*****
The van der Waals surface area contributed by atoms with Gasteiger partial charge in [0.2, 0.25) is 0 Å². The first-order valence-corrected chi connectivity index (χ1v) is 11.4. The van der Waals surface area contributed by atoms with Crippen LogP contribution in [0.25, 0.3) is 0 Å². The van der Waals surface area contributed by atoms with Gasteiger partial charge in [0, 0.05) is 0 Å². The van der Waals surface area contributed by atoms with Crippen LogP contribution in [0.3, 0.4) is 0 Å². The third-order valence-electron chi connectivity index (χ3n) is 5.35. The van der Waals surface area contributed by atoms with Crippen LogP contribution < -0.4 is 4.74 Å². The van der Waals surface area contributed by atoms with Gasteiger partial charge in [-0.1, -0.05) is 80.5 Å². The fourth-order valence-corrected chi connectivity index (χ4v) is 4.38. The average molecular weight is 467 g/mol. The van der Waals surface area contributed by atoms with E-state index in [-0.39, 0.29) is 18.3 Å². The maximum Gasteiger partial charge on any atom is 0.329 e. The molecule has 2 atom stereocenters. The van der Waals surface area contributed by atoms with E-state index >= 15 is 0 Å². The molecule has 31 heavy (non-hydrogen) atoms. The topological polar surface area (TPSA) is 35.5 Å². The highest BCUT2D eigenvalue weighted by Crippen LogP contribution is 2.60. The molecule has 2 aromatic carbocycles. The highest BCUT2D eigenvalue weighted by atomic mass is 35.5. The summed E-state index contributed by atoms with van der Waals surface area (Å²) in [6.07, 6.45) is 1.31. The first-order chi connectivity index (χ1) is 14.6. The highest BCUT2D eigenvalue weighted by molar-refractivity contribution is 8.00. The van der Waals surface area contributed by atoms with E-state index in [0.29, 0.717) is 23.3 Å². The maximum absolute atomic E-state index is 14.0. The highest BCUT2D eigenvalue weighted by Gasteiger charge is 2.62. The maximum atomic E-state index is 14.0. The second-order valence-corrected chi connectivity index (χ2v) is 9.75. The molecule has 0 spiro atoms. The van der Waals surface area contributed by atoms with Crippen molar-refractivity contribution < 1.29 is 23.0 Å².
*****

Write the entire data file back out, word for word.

The van der Waals surface area contributed by atoms with Gasteiger partial charge in [0.2, 0.25) is 0 Å². The first-order valence-corrected chi connectivity index (χ1v) is 11.4. The van der Waals surface area contributed by atoms with Crippen LogP contribution in [0.25, 0.3) is 0 Å². The van der Waals surface area contributed by atoms with Gasteiger partial charge in [0, 0.05) is 0 Å². The van der Waals surface area contributed by atoms with Crippen LogP contribution in [0.3, 0.4) is 0 Å². The third-order valence-electron chi connectivity index (χ3n) is 5.35. The van der Waals surface area contributed by atoms with Crippen LogP contribution < -0.4 is 4.74 Å². The van der Waals surface area contributed by atoms with Gasteiger partial charge in [-0.1, -0.05) is 80.5 Å². The fourth-order valence-corrected chi connectivity index (χ4v) is 4.38. The average molecular weight is 467 g/mol. The van der Waals surface area contributed by atoms with E-state index in [-0.39, 0.29) is 18.3 Å². The maximum Gasteiger partial charge on any atom is 0.329 e. The molecule has 2 atom stereocenters. The van der Waals surface area contributed by atoms with E-state index >= 15 is 0 Å². The molecule has 31 heavy (non-hydrogen) atoms. The topological polar surface area (TPSA) is 35.5 Å². The highest BCUT2D eigenvalue weighted by Crippen LogP contribution is 2.60. The molecule has 2 aromatic carbocycles. The highest BCUT2D eigenvalue weighted by atomic mass is 35.5. The summed E-state index contributed by atoms with van der Waals surface area (Å²) in [6.07, 6.45) is 1.31. The first-order chi connectivity index (χ1) is 14.6. The highest BCUT2D eigenvalue weighted by molar-refractivity contribution is 8.00. The van der Waals surface area contributed by atoms with E-state index in [0.29, 0.717) is 23.3 Å². The maximum absolute atomic E-state index is 14.0. The highest BCUT2D eigenvalue weighted by Gasteiger charge is 2.62. The maximum atomic E-state index is 14.0. The second-order valence-corrected chi connectivity index (χ2v) is 9.75. The molecule has 0 spiro atoms. The van der Waals surface area contributed by atoms with Crippen molar-refractivity contribution < 1.29 is 23.0 Å².